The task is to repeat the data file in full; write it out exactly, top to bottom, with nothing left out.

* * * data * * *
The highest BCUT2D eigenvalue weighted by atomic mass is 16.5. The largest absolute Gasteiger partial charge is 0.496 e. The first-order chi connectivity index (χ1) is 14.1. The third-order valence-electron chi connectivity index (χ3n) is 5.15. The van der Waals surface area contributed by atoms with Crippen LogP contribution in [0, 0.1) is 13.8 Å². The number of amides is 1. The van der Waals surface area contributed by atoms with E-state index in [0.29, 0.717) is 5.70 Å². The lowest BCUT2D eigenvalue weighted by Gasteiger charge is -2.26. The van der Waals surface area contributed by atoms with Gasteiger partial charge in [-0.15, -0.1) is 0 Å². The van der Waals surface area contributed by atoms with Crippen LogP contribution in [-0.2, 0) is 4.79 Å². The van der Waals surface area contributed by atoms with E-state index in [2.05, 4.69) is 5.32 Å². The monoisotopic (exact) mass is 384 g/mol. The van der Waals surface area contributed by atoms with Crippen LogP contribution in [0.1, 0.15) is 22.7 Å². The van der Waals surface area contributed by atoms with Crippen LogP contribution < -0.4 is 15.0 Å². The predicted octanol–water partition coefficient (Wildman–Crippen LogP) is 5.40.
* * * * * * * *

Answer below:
The highest BCUT2D eigenvalue weighted by atomic mass is 16.5. The largest absolute Gasteiger partial charge is 0.496 e. The first-order chi connectivity index (χ1) is 14.1. The third-order valence-electron chi connectivity index (χ3n) is 5.15. The van der Waals surface area contributed by atoms with Crippen LogP contribution in [0, 0.1) is 13.8 Å². The number of amides is 1. The van der Waals surface area contributed by atoms with E-state index in [0.29, 0.717) is 5.70 Å². The lowest BCUT2D eigenvalue weighted by Gasteiger charge is -2.26. The van der Waals surface area contributed by atoms with Gasteiger partial charge in [-0.15, -0.1) is 0 Å². The van der Waals surface area contributed by atoms with Crippen LogP contribution in [-0.2, 0) is 4.79 Å². The van der Waals surface area contributed by atoms with E-state index in [2.05, 4.69) is 5.32 Å². The monoisotopic (exact) mass is 384 g/mol. The van der Waals surface area contributed by atoms with Crippen LogP contribution in [0.1, 0.15) is 22.7 Å². The van der Waals surface area contributed by atoms with Crippen LogP contribution < -0.4 is 15.0 Å². The predicted octanol–water partition coefficient (Wildman–Crippen LogP) is 5.40.